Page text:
Children experience the legal system as victims, witnesses, when they are at odds with the law, or as parties to a course of justice, such as custody. According to (UNICEF 2011) the establishment of child sensitive courts and police procedures that give primary consideration to a child’s right to protection and are consistent with the Convention on the Rights of the Child and other non-binding international standards, guidelines, and rules.

By using Beattie’s model on health promotion, a four-quadrant element is given on two axes. Each quadrant represents different methods in how health could be promoted by individuals, professionals and government through health persuasion, counselling and reaching out to the community. A mode of intervention was used either for the mode of intervention, a top down approach which can be authoritative or a bottom up approach which could be negotiated (IVORY RESEARCH, 2010)

Governments and health care workers usually work in a “top-down” manner, using policy intervention and strategies for encouragement of health .The Child Act 2001 brought major changes in the law relating to the protection of the child in Malaysia where the rights of the child were recognized openly by the government. The preamble of the Act recognized children as an important component of the society and since the children are not mature, protection and special care should be given to them.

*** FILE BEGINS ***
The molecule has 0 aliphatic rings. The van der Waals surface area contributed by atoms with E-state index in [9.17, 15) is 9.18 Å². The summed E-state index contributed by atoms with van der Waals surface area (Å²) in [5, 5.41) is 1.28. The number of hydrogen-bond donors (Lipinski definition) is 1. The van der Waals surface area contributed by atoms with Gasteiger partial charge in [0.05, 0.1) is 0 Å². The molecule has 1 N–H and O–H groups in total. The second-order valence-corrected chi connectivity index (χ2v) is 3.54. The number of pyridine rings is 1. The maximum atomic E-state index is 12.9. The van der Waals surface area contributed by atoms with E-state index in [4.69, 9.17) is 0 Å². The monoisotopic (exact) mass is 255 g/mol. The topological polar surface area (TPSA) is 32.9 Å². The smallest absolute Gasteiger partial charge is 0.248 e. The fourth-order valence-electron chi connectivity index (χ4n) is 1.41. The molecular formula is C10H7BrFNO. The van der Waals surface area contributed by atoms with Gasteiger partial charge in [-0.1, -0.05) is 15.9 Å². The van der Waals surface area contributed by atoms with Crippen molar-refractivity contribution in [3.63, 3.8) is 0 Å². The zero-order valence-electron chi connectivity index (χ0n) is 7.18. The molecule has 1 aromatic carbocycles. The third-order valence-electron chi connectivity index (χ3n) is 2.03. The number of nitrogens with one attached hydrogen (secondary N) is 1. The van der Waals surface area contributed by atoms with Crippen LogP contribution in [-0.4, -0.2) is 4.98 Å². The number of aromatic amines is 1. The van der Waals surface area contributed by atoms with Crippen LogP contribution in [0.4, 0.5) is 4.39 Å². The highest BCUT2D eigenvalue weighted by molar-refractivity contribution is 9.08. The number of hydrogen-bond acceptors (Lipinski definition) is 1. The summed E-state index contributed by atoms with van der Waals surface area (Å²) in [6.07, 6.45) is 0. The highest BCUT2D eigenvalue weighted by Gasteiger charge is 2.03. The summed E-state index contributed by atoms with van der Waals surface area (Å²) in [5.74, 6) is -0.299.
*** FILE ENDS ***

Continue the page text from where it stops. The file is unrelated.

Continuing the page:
In 2009, the government of Malaysia, through the ministry of Women, Family and Community Development, formulated Nation Child Policy 2009 (NCP) and National Child Protection Policy 2009 (NCPP). The 2009 NCP was structured to comply with the principles of the Convention on the Rights of the Child (CRC) which highlighted six key goals: survival, protection, development, participation, advocacy, and research and development. Strategies were formulated through specific programs that are to be implemented by various agencies dealing with children in Malaysia.

Data on reported child abuse was collected annually primarily by the Department of Social Welfare, the Royal Malaysian Police and various hospitals for all cases of alleged child abuse by physicians, family members and childminders under the Child Act 2001. Efforts by diverse agencies to set up a structured data collection system between agencies are still undergoing.

Table I: Total cases of cases of child abuse and neglect reported to Department of Social Welfare, Malaysia from 2000-2010 according to type of abuse